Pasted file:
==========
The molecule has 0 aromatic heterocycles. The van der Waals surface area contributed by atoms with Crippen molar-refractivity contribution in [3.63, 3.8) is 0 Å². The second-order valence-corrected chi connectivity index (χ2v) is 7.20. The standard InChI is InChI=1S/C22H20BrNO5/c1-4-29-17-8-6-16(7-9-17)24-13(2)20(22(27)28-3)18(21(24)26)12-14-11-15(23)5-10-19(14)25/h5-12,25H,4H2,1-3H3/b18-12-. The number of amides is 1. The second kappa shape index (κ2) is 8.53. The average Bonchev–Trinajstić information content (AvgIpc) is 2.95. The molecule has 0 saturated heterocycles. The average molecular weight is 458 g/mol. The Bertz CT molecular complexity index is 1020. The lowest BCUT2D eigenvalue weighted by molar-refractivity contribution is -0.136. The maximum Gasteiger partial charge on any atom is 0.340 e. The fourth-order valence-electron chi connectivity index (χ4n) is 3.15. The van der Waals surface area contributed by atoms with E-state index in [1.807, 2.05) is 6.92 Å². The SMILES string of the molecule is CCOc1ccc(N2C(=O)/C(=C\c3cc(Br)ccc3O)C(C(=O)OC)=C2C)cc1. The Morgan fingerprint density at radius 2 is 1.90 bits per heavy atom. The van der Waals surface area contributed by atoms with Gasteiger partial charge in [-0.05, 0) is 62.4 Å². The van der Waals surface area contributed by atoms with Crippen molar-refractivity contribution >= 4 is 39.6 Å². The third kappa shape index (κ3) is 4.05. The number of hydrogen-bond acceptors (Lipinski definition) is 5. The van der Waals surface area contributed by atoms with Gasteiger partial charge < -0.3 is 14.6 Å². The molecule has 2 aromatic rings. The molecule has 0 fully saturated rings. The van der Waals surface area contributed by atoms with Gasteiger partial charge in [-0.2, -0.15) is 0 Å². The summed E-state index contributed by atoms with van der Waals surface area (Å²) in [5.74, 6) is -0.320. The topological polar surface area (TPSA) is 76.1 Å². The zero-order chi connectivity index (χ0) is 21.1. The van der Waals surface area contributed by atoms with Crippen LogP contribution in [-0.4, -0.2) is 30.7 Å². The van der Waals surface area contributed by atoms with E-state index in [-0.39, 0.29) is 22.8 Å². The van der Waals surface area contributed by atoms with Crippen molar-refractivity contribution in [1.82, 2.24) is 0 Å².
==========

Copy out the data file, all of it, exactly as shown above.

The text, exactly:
The molecule has 0 aromatic heterocycles. The van der Waals surface area contributed by atoms with Crippen molar-refractivity contribution in [3.63, 3.8) is 0 Å². The second-order valence-corrected chi connectivity index (χ2v) is 7.20. The standard InChI is InChI=1S/C22H20BrNO5/c1-4-29-17-8-6-16(7-9-17)24-13(2)20(22(27)28-3)18(21(24)26)12-14-11-15(23)5-10-19(14)25/h5-12,25H,4H2,1-3H3/b18-12-. The number of amides is 1. The second kappa shape index (κ2) is 8.53. The average Bonchev–Trinajstić information content (AvgIpc) is 2.95. The molecule has 0 saturated heterocycles. The average molecular weight is 458 g/mol. The Bertz CT molecular complexity index is 1020. The lowest BCUT2D eigenvalue weighted by molar-refractivity contribution is -0.136. The maximum Gasteiger partial charge on any atom is 0.340 e. The fourth-order valence-electron chi connectivity index (χ4n) is 3.15. The van der Waals surface area contributed by atoms with E-state index in [1.807, 2.05) is 6.92 Å². The SMILES string of the molecule is CCOc1ccc(N2C(=O)/C(=C\c3cc(Br)ccc3O)C(C(=O)OC)=C2C)cc1. The Morgan fingerprint density at radius 2 is 1.90 bits per heavy atom. The van der Waals surface area contributed by atoms with Gasteiger partial charge in [-0.05, 0) is 62.4 Å². The van der Waals surface area contributed by atoms with Crippen molar-refractivity contribution >= 4 is 39.6 Å². The third kappa shape index (κ3) is 4.05. The number of hydrogen-bond acceptors (Lipinski definition) is 5. The van der Waals surface area contributed by atoms with Gasteiger partial charge < -0.3 is 14.6 Å². The molecule has 2 aromatic rings. The molecule has 0 fully saturated rings. The van der Waals surface area contributed by atoms with Gasteiger partial charge in [-0.2, -0.15) is 0 Å². The summed E-state index contributed by atoms with van der Waals surface area (Å²) in [5.74, 6) is -0.320. The topological polar surface area (TPSA) is 76.1 Å². The zero-order chi connectivity index (χ0) is 21.1. The van der Waals surface area contributed by atoms with Crippen LogP contribution in [-0.4, -0.2) is 30.7 Å². The van der Waals surface area contributed by atoms with E-state index in [-0.39, 0.29) is 22.8 Å². The van der Waals surface area contributed by atoms with Crippen molar-refractivity contribution in [1.82, 2.24) is 0 Å².